** | Eph. ii. 2. Luke xxii. 53. Col. ii. 15. See also John xii. 31. 46. * xiv. 30. Acts xxvi. 18. Eph. vi. 12. Heb. ii. 14.

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will amount nearly to the same thing, one of his
ministers *, is the agent who opens the infernal deep.
Upon the opening of this pit, vast clouds of smoke are
seen to ascend, darkening the sun and air. Ignorance
and superstition, frequently described in Scripture
under these figures, invade the Christian atmosphere t.
Under covert of these clouds, and engendered in these
so depths of Satan I,” locusts come forth. Locusts are
described by profane as well as sacred, by ancient
and by modern authors, as committing the most ex-
traordinary depredations in the eastern regions; the
horror of which is represented as beginning with a
deprivation of light. Solem obumbrant, “ they darken
the sun,” says Pliny §. “ At that time, Syria suffered
“ from a scarcity of food for cattle of all kinds, and
" of corn, occasioned by a multitude of locusts, so
great, as had never before been seen in the memory
of man; which, like a thick cloud, flying about
in mid-day, and obscuring the light, devoured the
“products of the fields on every side ||.” “Suddenly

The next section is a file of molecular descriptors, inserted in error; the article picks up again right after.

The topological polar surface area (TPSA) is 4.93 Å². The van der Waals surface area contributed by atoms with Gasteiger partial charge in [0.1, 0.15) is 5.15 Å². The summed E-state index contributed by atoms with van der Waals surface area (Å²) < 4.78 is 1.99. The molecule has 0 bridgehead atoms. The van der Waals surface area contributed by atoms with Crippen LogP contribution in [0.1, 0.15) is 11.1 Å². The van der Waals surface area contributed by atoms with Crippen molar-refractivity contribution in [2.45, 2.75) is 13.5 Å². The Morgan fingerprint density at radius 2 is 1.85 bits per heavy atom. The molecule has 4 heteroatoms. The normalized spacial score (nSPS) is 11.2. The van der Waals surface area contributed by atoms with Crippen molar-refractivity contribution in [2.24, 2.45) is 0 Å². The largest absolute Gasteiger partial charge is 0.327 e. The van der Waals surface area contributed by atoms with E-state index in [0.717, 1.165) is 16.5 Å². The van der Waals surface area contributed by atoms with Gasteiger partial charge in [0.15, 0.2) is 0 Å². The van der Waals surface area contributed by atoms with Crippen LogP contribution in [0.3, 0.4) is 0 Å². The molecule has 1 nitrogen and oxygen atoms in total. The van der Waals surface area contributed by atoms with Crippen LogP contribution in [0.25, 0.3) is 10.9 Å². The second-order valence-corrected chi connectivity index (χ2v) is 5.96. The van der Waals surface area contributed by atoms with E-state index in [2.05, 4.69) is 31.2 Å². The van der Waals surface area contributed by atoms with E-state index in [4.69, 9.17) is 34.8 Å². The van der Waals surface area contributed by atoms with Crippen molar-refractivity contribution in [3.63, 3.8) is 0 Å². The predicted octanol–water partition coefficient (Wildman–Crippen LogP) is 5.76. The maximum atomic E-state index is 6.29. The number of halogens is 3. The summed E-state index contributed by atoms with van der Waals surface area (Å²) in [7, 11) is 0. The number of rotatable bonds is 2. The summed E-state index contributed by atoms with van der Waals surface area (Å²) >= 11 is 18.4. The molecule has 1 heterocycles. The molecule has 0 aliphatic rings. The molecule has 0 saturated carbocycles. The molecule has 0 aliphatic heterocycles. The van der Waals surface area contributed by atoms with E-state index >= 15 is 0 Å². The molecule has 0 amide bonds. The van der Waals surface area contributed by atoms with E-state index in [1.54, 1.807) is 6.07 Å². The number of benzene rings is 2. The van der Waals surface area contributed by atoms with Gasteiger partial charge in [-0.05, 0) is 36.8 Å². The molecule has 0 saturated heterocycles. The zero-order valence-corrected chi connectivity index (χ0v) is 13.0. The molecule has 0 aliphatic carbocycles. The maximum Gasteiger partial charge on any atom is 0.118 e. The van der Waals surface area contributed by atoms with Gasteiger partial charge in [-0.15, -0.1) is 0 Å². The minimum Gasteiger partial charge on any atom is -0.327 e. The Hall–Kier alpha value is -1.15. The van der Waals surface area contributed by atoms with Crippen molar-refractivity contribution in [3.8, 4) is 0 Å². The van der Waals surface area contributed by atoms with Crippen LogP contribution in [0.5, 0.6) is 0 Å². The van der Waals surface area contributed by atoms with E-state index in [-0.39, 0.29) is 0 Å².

" there came over our heads a thick cloud, which
darkened the air, and deprived us of the rays of
" the sun ; we soon found, that it was owing to a
“ cloud of locusts (.” But the locusts, seen in this

* Jude 6.
+ Prov, ii, 13. Joel ii, 10. John xii. 35. 46, Eph, v, 8. 11, &c,
Ch. ii. 24,

Nat. Hist. xi. 29. | Laborabat eo tempore pabuli omnis generis et annonæ inopia Syria, ob locustarum nusquam hominum memoriâ tantam visam multitudinem : quæ densæ nubis instar, die in media, luce obscurata, volitantes, agrum circumquaque depastæ sunt, Thuanus, clxxxiv. vii, p. 364. tom. v.

1 Adamson's Voyage to Senegall, p. 127. See also Bochart, on Joel. ii. 10; and Chandler, on the same place. These quotatiops are collected by Archbishop Newcome. And to these add the following, from Holy Scripture; Expd. x. 12, 6. Jer, li. 27, &c. Nahum iii. 15,

vision, vision, have a yet more dreadful character; they have the power of scorpions, and stings in their tails; and their prey is not (as usual with locusts) the grass and green plants, and trees of the field; they are permitted to attack man; yet not all men, “those only « who have not the seal of God upon their foreheads;" .by which we plainly understand *, that all sincere servants of Christ are preserved from the mischief. The scorpion is a small insect, contemptible as the locust in its size and appearance; but formidable by reason of its sting. Scorpions are classed in Holy Writ, together with serpents, as a part of the power of the infernal enemy t. And our Lord gives his Disciples power over them; and it is in consequence of this gift that the sealed escape their venom. The men